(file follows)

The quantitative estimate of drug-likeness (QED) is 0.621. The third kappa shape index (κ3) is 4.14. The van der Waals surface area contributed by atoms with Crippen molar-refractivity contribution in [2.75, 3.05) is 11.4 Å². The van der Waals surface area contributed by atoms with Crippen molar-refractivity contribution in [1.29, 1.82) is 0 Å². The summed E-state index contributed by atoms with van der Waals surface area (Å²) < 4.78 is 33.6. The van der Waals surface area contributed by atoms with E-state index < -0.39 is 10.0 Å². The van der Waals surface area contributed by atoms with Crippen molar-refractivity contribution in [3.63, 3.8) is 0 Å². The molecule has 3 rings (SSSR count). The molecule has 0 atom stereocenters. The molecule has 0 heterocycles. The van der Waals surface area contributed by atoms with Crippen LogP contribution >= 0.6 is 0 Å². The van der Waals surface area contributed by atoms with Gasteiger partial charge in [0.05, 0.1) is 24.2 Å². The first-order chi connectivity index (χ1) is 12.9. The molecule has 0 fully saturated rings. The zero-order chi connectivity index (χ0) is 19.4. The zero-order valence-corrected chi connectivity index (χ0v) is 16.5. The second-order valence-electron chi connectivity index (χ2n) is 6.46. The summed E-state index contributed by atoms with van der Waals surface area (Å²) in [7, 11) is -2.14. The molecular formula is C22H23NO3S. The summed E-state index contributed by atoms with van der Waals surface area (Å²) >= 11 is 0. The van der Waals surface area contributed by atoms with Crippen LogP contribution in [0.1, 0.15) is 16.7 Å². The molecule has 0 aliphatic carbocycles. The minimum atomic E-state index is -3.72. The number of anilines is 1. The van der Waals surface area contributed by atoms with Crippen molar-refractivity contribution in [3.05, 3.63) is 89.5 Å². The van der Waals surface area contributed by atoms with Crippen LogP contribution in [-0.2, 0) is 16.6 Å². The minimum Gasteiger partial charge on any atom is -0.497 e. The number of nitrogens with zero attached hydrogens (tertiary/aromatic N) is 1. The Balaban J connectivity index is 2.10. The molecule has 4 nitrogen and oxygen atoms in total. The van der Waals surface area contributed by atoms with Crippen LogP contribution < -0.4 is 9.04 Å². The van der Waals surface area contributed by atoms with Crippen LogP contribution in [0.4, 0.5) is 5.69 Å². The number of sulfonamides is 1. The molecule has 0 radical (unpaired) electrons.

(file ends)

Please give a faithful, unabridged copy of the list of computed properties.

The quantitative estimate of drug-likeness (QED) is 0.621. The third kappa shape index (κ3) is 4.14. The van der Waals surface area contributed by atoms with Crippen molar-refractivity contribution in [2.75, 3.05) is 11.4 Å². The van der Waals surface area contributed by atoms with Crippen molar-refractivity contribution in [1.29, 1.82) is 0 Å². The summed E-state index contributed by atoms with van der Waals surface area (Å²) < 4.78 is 33.6. The van der Waals surface area contributed by atoms with E-state index < -0.39 is 10.0 Å². The van der Waals surface area contributed by atoms with Crippen molar-refractivity contribution in [3.63, 3.8) is 0 Å². The molecule has 3 rings (SSSR count). The molecule has 0 atom stereocenters. The molecule has 0 heterocycles. The van der Waals surface area contributed by atoms with Crippen LogP contribution >= 0.6 is 0 Å². The van der Waals surface area contributed by atoms with Gasteiger partial charge in [0.05, 0.1) is 24.2 Å². The first-order chi connectivity index (χ1) is 12.9. The molecule has 0 fully saturated rings. The zero-order chi connectivity index (χ0) is 19.4. The zero-order valence-corrected chi connectivity index (χ0v) is 16.5. The second-order valence-electron chi connectivity index (χ2n) is 6.46. The summed E-state index contributed by atoms with van der Waals surface area (Å²) in [7, 11) is -2.14. The molecular formula is C22H23NO3S. The summed E-state index contributed by atoms with van der Waals surface area (Å²) >= 11 is 0. The van der Waals surface area contributed by atoms with Crippen LogP contribution in [0.1, 0.15) is 16.7 Å². The molecule has 0 aliphatic carbocycles. The minimum atomic E-state index is -3.72. The number of anilines is 1. The van der Waals surface area contributed by atoms with Crippen molar-refractivity contribution in [3.05, 3.63) is 89.5 Å². The van der Waals surface area contributed by atoms with Crippen LogP contribution in [-0.2, 0) is 16.6 Å². The minimum Gasteiger partial charge on any atom is -0.497 e. The number of nitrogens with zero attached hydrogens (tertiary/aromatic N) is 1. The Balaban J connectivity index is 2.10. The molecule has 4 nitrogen and oxygen atoms in total. The van der Waals surface area contributed by atoms with Crippen LogP contribution < -0.4 is 9.04 Å². The van der Waals surface area contributed by atoms with Crippen LogP contribution in [0.4, 0.5) is 5.69 Å². The number of sulfonamides is 1. The molecule has 0 radical (unpaired) electrons.